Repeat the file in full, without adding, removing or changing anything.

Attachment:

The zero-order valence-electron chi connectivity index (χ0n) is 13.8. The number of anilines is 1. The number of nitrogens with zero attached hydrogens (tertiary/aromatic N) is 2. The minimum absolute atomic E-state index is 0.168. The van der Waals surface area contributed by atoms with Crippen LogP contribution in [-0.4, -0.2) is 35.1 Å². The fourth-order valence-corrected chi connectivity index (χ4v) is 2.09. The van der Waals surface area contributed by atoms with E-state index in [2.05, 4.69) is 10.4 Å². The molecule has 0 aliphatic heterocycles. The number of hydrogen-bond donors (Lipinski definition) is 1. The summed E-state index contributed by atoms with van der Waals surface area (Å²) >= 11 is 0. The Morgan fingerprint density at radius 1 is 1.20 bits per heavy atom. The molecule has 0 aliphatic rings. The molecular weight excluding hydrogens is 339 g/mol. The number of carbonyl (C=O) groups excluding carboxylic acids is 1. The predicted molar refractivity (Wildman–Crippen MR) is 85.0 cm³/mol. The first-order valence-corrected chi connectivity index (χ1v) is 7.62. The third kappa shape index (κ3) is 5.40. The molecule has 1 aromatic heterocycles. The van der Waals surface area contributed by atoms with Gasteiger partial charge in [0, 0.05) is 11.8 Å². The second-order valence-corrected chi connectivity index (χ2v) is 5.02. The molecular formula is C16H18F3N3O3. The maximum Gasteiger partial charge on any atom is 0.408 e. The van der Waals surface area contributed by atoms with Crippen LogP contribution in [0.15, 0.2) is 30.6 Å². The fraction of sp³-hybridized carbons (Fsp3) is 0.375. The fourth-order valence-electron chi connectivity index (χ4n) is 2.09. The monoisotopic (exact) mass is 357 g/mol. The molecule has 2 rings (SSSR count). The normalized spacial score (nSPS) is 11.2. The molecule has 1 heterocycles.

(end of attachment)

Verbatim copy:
The zero-order valence-electron chi connectivity index (χ0n) is 13.8. The number of anilines is 1. The number of nitrogens with zero attached hydrogens (tertiary/aromatic N) is 2. The minimum absolute atomic E-state index is 0.168. The van der Waals surface area contributed by atoms with Crippen LogP contribution in [-0.4, -0.2) is 35.1 Å². The fourth-order valence-corrected chi connectivity index (χ4v) is 2.09. The van der Waals surface area contributed by atoms with E-state index in [2.05, 4.69) is 10.4 Å². The molecule has 0 aliphatic heterocycles. The number of hydrogen-bond donors (Lipinski definition) is 1. The summed E-state index contributed by atoms with van der Waals surface area (Å²) >= 11 is 0. The Morgan fingerprint density at radius 1 is 1.20 bits per heavy atom. The molecule has 0 aliphatic rings. The molecular weight excluding hydrogens is 339 g/mol. The number of carbonyl (C=O) groups excluding carboxylic acids is 1. The predicted molar refractivity (Wildman–Crippen MR) is 85.0 cm³/mol. The first-order valence-corrected chi connectivity index (χ1v) is 7.62. The third kappa shape index (κ3) is 5.40. The molecule has 1 aromatic heterocycles. The van der Waals surface area contributed by atoms with Gasteiger partial charge in [0, 0.05) is 11.8 Å². The second-order valence-corrected chi connectivity index (χ2v) is 5.02. The molecular formula is C16H18F3N3O3. The maximum Gasteiger partial charge on any atom is 0.408 e. The van der Waals surface area contributed by atoms with Crippen LogP contribution in [0.15, 0.2) is 30.6 Å². The fraction of sp³-hybridized carbons (Fsp3) is 0.375. The fourth-order valence-electron chi connectivity index (χ4n) is 2.09. The monoisotopic (exact) mass is 357 g/mol. The molecule has 2 rings (SSSR count). The normalized spacial score (nSPS) is 11.2. The molecule has 1 heterocycles.